As someone's whose math(s) isn't up to scratch, I find the HTML sliders aspect of this the least interesting. But I love the demonstration of what you can do with a simple equation — it reminds me of some of the things I've seen people do with pico-8, for example. This demo right here absolutely destroys my cpu, tho...
So cool! What a fantastically well presented piece. The simple step-by-step explanations of how to interact with and control the various function inputs left me feeling like I actually knew how to do something with it, which is a far cry from most interactive software playgrounds.
Nice demo, but it pushes CPU usage from 1% to 17-20%, and could encourage the use of the wrong control for a given task. As an example, I've often seen on web pages check boxes (an input widget) used to represent read only boolean values where check marks would have been the correct choice.
Relax. It's a web toy inspired by another web toy. Nothing serious and nothing to be worried about. If you want to change the world for the better, fight against google, twitter, facebook, and their tracking ads networks. Those are the places where a serious amount of CPU cycles are wasted every second producing toxic matter. We need more creative (mis)uses of the web, not less.
I wasn't bashing the creativity, however it should be noted somewhere that it's not the optimal way to use those controls. Although it seem obvious to most of us, people looking for programming examples might take it more seriously.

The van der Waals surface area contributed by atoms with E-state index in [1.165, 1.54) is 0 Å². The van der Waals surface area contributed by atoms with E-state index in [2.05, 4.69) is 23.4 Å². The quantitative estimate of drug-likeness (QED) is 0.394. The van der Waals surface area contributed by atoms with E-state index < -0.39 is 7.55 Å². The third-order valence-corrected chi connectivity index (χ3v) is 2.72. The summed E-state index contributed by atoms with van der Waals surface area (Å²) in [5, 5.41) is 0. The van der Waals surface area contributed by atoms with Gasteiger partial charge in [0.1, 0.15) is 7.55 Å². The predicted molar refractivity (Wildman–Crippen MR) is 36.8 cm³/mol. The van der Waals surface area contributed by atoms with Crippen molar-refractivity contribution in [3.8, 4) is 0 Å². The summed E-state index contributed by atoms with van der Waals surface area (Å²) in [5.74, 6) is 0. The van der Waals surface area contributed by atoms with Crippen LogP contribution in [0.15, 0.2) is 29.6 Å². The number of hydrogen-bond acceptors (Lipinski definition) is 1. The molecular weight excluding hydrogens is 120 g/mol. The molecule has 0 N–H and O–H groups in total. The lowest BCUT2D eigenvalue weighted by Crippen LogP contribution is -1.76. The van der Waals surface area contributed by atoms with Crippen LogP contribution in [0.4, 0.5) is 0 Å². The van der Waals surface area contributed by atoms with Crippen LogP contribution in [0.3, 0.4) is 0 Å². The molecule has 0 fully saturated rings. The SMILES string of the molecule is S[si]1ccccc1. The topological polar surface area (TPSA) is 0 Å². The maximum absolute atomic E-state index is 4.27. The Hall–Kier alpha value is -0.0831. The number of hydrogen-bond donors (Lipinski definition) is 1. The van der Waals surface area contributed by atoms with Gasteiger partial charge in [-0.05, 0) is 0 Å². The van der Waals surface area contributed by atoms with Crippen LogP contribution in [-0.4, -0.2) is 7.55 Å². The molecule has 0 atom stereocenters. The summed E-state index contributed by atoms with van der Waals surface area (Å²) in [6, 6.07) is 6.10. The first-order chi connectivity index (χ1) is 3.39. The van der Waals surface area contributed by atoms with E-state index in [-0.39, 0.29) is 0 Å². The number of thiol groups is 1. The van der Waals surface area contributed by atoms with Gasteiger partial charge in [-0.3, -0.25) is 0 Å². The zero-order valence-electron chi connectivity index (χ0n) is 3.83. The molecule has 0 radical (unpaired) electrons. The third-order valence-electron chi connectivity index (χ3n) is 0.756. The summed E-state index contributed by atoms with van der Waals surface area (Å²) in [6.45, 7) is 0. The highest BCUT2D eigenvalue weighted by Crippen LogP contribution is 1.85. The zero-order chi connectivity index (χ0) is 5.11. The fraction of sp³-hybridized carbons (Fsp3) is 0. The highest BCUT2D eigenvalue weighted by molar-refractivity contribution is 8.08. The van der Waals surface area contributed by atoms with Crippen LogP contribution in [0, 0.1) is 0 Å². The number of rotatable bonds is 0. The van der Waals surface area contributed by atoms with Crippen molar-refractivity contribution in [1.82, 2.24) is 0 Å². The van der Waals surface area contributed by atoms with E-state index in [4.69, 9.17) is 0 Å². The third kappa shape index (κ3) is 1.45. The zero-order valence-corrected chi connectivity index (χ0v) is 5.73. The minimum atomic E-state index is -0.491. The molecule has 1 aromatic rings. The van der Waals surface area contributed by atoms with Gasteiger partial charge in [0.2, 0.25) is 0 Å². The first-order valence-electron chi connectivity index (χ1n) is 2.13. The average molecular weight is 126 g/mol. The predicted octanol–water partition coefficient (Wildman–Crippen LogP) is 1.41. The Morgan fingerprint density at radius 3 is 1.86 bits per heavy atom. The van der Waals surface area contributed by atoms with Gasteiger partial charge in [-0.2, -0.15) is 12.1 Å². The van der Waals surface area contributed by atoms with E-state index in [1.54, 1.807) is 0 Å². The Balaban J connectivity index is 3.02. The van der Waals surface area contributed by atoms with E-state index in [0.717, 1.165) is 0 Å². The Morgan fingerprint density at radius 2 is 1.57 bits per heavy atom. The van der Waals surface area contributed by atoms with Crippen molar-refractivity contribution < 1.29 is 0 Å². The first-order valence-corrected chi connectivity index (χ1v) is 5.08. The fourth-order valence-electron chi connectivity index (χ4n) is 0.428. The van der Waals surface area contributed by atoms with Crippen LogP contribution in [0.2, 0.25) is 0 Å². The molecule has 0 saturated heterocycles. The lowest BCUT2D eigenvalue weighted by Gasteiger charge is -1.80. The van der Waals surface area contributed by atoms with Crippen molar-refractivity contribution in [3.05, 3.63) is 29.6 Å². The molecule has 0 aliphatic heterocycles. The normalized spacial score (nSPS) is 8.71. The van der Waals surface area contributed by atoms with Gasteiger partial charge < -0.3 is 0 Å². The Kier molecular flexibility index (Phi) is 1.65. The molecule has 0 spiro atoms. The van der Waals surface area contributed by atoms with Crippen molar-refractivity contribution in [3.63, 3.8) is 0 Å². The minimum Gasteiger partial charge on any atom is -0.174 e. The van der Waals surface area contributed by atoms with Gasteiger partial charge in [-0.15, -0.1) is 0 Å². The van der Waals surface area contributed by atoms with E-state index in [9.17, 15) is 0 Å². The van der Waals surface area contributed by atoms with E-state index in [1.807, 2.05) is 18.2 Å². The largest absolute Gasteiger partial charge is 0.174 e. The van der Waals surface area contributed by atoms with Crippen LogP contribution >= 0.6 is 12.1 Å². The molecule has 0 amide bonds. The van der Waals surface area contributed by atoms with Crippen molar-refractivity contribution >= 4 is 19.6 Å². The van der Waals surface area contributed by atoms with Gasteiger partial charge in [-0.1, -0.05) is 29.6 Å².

I recall a colleague back in the day (late 90s to early 2k, VB or possibly Delphi) telling me: "heh, I didn't know where to find a sorting function for this and that, so I dragged on the app form a visual component (grid, list etc) having a similar method, made it invisible, then copied data back and forth using its cell/list/array sorting method: problem solved". Different context as my colleague knew it wasn't an optimal solution, but you get the point.
I'd also encourage more creative (mis)uses of the web, but possibly with some warnings attached just in case.
> in case you're wondering, i use a canvas instead of HTML sliders for consistent display across browsers
which makes the emphasis on sliders even stranger, to me.
Doesn't exactly work right on modern browsers anymore but the gist was a 7 segment clock display made out of scrollbars.
You can see how it's used in this codepen:
Will look into the source code tomorrow.
Has some pleasant aliasing effects.